Read the rest

This 13-year old Jarvis Cocker tune is vying for a Christmas number one in England this year

This video hit YouTube in 2009. The song was originally released in 2006 as a bonus track on Jarvis Cocker's first post-Pulp album. More than a decade later, not much has changed. In light of this month's disastrous election results in the UK, a push is on to bring this 13-year old song back to number one, just in time for Christmas.

Ho. Ho. Ho. Read the rest

This cheap professional grade electric razor is an upgrade I never knew I wanted

I started going bald in my mid-twenties, thanks to a combination of stress and shitty genes. I put up with it, right up to the point where I started thinking about getting a hair cut that would mask the amount of hair that I had lost. Realizing that, for me at least, this was the way to vain insanity, I went to my barber and told him to shave it all off, right down to the wood. I've been shaving my head ever since. For close to two decades, that shaving was done with either a straight razor or an old school safety razor, depending on whether or not I was traveling. Unfortunately, my relationship with sharp things and hot lather came to an end this past September. As part of  a physical with my new family doctor, it was discovered that I had an 80% blockage in my ticker—I'd been trying to kill myself, for years, with booze and bad food (and once again, shitty genes.) I had a stent put in me and was prescribed a ton of cardiac-related medications, blood thinners, included. My doctor made it clear that shaving with an exposed blade needed to be a thing that I didn't do anymore. Any injuries to my scalp, no matter how minor, would bleed like a sunovabitch. "You should invest in an electric razor," My cardiologist told me. "You'll get used to it, real quick," my friend Richard, who'd has a stent put in his heart the year before, told me. Read the rest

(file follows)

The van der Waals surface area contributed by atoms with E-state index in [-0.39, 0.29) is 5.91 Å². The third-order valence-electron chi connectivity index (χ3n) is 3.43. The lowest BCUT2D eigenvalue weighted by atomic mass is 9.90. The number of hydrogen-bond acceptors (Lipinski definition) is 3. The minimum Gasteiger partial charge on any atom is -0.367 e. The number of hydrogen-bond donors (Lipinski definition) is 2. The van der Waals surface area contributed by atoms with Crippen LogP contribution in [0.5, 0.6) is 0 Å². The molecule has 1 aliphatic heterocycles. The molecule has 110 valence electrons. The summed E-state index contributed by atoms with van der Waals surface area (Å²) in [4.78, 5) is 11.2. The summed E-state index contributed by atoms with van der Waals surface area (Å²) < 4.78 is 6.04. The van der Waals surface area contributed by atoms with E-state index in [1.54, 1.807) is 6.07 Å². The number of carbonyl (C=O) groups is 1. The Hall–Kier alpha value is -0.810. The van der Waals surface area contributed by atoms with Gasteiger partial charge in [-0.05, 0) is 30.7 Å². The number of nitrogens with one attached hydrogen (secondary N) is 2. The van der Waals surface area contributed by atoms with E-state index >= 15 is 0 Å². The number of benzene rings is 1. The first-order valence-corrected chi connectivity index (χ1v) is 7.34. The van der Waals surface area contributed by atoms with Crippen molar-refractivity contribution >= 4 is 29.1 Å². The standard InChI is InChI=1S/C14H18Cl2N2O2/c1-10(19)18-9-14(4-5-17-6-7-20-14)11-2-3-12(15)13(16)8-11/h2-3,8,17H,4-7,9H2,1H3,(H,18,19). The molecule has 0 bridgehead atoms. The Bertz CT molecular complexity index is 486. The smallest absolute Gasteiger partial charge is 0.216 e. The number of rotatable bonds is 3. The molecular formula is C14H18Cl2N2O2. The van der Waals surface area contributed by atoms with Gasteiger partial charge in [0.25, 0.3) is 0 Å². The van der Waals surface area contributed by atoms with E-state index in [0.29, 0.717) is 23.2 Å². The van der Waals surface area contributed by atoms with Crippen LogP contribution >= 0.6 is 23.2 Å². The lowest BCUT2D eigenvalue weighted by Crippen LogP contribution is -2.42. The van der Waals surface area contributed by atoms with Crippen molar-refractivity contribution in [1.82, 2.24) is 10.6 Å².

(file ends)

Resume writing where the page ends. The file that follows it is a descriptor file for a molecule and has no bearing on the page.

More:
Travel Tunes: Tinariwen—Kel Tinawen

The RV might be winterized and staying put until the spring thaw, but we're not. Now that I have the all clear from my cardiologist, my wife and are are planning a 20-day trip to Morocco. It'll be the first time that either of us has set foot on the African continent: With its French colonial influence and their King's tourist-friendly policies, it seems like a great place to dip our toes in the continent's waters.

Plus, it's cities, country side deserts and mountains are absolutely stunning. With out tickets purchased, we're now in the throes of planning our itinerary (which we always tend to keep a bit loosey-goosey.) I'm brushing up on my mediocre French. My partner is taking Darija lessons. I'm taking a HEAT course to polish up my already existing skill set, given that Morocco's neighbors have been a little rambunctious of late.

Perhaps most important out of all of our preparations, is the fact that my travel playlist is slowly coming together. I find that having the right music while moving into and out of an adventure helps to set the mood for the whole thing.

Tinariwen is a band that's been around for decades. Maybe you've heard of them. They only showed up as a ping on my radar within the last year.  originally hails from Mali,

From Wikipedia:

Tinariwen is a group of Tuareg musicians from the Sahara Desert region of northern Mali. The band was formed in 1979[2] in Tamanrasset, Algeria, but returned to Mali after a cease-fire in the 1990s.

Read the rest